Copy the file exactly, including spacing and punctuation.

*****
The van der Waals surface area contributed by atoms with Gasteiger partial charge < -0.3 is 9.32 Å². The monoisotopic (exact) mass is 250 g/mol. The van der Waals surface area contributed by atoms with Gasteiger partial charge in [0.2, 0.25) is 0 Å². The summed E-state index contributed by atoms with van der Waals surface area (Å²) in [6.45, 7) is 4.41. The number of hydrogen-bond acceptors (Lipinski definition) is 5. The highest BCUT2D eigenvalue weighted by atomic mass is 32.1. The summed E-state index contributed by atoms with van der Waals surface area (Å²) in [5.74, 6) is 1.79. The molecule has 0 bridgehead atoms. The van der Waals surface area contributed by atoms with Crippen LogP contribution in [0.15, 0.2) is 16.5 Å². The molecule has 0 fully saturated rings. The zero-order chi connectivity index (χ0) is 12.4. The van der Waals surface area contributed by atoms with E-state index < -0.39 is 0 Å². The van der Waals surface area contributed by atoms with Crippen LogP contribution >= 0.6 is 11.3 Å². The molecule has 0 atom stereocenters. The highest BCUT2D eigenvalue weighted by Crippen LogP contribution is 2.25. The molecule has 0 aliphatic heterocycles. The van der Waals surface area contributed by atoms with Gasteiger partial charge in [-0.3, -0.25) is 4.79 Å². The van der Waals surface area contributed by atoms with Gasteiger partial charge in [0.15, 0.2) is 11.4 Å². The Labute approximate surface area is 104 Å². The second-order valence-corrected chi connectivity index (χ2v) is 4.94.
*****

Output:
The van der Waals surface area contributed by atoms with Gasteiger partial charge < -0.3 is 9.32 Å². The monoisotopic (exact) mass is 250 g/mol. The van der Waals surface area contributed by atoms with Gasteiger partial charge in [0.2, 0.25) is 0 Å². The summed E-state index contributed by atoms with van der Waals surface area (Å²) in [6.45, 7) is 4.41. The number of hydrogen-bond acceptors (Lipinski definition) is 5. The highest BCUT2D eigenvalue weighted by atomic mass is 32.1. The summed E-state index contributed by atoms with van der Waals surface area (Å²) in [5.74, 6) is 1.79. The molecule has 0 bridgehead atoms. The van der Waals surface area contributed by atoms with Crippen LogP contribution in [0.15, 0.2) is 16.5 Å². The molecule has 0 fully saturated rings. The zero-order chi connectivity index (χ0) is 12.4. The van der Waals surface area contributed by atoms with E-state index < -0.39 is 0 Å². The van der Waals surface area contributed by atoms with Crippen LogP contribution >= 0.6 is 11.3 Å². The molecule has 0 atom stereocenters. The highest BCUT2D eigenvalue weighted by Crippen LogP contribution is 2.25. The molecule has 0 aliphatic heterocycles. The van der Waals surface area contributed by atoms with Gasteiger partial charge in [-0.3, -0.25) is 4.79 Å². The van der Waals surface area contributed by atoms with Gasteiger partial charge in [0.15, 0.2) is 11.4 Å². The Labute approximate surface area is 104 Å². The second-order valence-corrected chi connectivity index (χ2v) is 4.94.